Another example is my next door neighbour who has recently completed her qualifications for being a mid-wife. When signing my nomination form to stand as a local council candidate, she articulated to me her acute frustration at not being able to obtain insurance as an independent mid-wife, instead she could only be insured if she worked as an NHS one. Needless to say:
On October 25th 2013, it will become illegal for independent midwives to practise as they do now. EU Directive 2011/24 on patients’ rights in cross-border healthcare, once implemented in the UK, will require all healthcare professionals to have professional indemnity insurance or an equivalent guarantee or other scheme to be in place. The legislative proposals for implementation of this Directive have not yet been published for consultation but it is assumed that insurance cover will be made a condition of registration as a midwife with the Nursing and Midwifery Council. In 2002 the last commercial insurer offering insurance to independent midwives withdrew from the market as it was not commercially viable given the small numbers of independent midwives in the UK. As a result professional indemnity insurance is no longer commercially available for self-employed independent midwives.
Another lady…deprived of her voice via the ballot box. No doubt among all the exaltations, all political parties will attempt to claim Davison as their own. But the brutal truth is, among the fine words, their actions have let her down.
As a nation we betrayed her; a 100 years on and nothing has fundamentally changed. We owe her, and her legacy, big time – we have a duty to try to right a massive wrong in her memory at the very least.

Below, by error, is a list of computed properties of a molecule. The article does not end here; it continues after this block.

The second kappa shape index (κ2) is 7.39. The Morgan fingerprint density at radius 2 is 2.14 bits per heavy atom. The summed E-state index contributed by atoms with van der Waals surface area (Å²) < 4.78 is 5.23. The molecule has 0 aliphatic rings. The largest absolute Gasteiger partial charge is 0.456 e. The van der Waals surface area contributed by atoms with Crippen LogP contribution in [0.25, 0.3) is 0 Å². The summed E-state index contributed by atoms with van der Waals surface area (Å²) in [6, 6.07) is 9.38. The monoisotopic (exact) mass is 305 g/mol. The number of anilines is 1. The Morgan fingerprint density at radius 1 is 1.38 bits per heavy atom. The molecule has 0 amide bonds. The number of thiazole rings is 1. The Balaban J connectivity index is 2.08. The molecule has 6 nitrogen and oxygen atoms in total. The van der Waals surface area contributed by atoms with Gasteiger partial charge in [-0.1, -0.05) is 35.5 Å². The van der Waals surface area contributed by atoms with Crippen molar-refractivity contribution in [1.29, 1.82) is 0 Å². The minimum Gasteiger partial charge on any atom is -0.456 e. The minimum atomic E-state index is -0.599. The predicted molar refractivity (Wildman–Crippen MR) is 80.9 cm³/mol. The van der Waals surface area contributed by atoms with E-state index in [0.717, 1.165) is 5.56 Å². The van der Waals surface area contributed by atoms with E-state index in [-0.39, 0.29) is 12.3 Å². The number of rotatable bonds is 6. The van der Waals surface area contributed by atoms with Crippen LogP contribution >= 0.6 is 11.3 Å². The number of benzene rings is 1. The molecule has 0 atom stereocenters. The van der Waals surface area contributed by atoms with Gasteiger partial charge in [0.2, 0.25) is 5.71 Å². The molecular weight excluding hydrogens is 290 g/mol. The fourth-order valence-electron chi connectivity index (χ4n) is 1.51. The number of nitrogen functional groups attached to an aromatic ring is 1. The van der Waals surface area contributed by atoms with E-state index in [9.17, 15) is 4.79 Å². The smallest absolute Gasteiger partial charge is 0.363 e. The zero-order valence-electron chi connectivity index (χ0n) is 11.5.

Despite coming as no real surprise, I had another lesson today on the uselessness of PCSO‘s. Above is pictured a car parked outside my property this afternoon. As is abundantly clear by the picture it leaves no room for a pushchair to pass by let alone Mrs TBF’s wheelchair.
A leading Tory backbencher says his party’s high command is in “complete panic” over next week’s Commons vote on an EU referendum.
Clearly 3-line whips are used when the Government is concerned that Parliament may vote against their proposals and wishes. So it’s revealing to learn, 2 years later, that Tory ‘rebels’ have a free vote on the same issue:
Tory MPs could be allowed to vote against the Queen’s Speech next week as a row over an EU referendum deepens.
Oh how jolly kind…is that because Cameron is sure of winning the vote anyway?
And what a joke this is:
The prime minister’s official spokesman did not rule out the possibility that Mr Cameron might consider backing the amendment himself, effectively voting against his government’s Queen’s Speech.
But Mr Cameron is likely to be out of the country when the vote takes place.
I’m coming to the conclusion that I hope Labour win the next election because the last thing we need is a fake referendum on the EU organised by this bunch of charlatans (if bunch is the right collective noun).
Naturally the headlines suggests Boris Johnson (with one eye on Cameron’s job) is trying to portray himself as deeply Eurosceptic but the detail of the Telegraph‘s article most certainly demonstrates that he’s not at all, instead revealing on closer look a policy which is exactly the same as Cameron’s…
Mr Johnson warned that the country must be ready to “walk away” from Europe if David Cameron failed to negotiate better terms of membership.
Boris’ line will probably convince maybe a few Tories to remain put, but it won’t work for everyone else. Our EU membership has been based on lie and so has the Tory party’s position on it. It was entirely inevitable that the more the EU would reveal itself the less convincing the Tory party would be.